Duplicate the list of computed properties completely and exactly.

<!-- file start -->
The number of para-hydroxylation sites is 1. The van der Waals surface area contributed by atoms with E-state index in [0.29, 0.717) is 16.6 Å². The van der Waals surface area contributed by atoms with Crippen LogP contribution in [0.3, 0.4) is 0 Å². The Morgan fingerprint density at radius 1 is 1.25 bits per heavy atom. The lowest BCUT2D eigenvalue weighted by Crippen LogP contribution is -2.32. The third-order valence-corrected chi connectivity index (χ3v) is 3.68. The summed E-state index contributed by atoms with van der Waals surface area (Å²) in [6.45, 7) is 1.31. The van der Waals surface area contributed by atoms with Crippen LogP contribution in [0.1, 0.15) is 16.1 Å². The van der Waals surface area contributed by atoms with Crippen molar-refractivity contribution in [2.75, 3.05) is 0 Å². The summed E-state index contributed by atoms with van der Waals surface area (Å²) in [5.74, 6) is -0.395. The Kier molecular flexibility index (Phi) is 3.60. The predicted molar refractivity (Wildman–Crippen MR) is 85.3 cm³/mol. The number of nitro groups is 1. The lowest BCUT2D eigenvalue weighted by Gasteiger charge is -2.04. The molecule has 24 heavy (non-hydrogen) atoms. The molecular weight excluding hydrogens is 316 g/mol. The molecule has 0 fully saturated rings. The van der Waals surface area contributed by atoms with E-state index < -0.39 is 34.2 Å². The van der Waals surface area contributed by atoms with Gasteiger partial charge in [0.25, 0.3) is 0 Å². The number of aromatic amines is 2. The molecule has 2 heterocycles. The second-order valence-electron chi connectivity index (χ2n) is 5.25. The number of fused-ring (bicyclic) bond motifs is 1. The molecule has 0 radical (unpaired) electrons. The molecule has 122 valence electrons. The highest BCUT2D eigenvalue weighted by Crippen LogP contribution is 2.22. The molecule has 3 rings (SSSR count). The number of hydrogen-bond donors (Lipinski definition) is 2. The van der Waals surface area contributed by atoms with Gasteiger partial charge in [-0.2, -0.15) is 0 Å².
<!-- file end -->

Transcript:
The number of para-hydroxylation sites is 1. The van der Waals surface area contributed by atoms with E-state index in [0.29, 0.717) is 16.6 Å². The van der Waals surface area contributed by atoms with Crippen LogP contribution in [0.3, 0.4) is 0 Å². The Morgan fingerprint density at radius 1 is 1.25 bits per heavy atom. The lowest BCUT2D eigenvalue weighted by Crippen LogP contribution is -2.32. The third-order valence-corrected chi connectivity index (χ3v) is 3.68. The summed E-state index contributed by atoms with van der Waals surface area (Å²) in [6.45, 7) is 1.31. The van der Waals surface area contributed by atoms with Crippen LogP contribution in [0.1, 0.15) is 16.1 Å². The van der Waals surface area contributed by atoms with Crippen molar-refractivity contribution in [2.75, 3.05) is 0 Å². The summed E-state index contributed by atoms with van der Waals surface area (Å²) in [5.74, 6) is -0.395. The Kier molecular flexibility index (Phi) is 3.60. The predicted molar refractivity (Wildman–Crippen MR) is 85.3 cm³/mol. The number of nitro groups is 1. The lowest BCUT2D eigenvalue weighted by Gasteiger charge is -2.04. The molecule has 24 heavy (non-hydrogen) atoms. The molecular weight excluding hydrogens is 316 g/mol. The molecule has 0 fully saturated rings. The van der Waals surface area contributed by atoms with E-state index < -0.39 is 34.2 Å². The van der Waals surface area contributed by atoms with Gasteiger partial charge in [0.25, 0.3) is 0 Å². The number of aromatic amines is 2. The molecule has 2 heterocycles. The second-order valence-electron chi connectivity index (χ2n) is 5.25. The number of fused-ring (bicyclic) bond motifs is 1. The molecule has 0 radical (unpaired) electrons. The molecule has 122 valence electrons. The highest BCUT2D eigenvalue weighted by Crippen LogP contribution is 2.22. The molecule has 3 rings (SSSR count). The number of hydrogen-bond donors (Lipinski definition) is 2. The van der Waals surface area contributed by atoms with Gasteiger partial charge in [-0.2, -0.15) is 0 Å².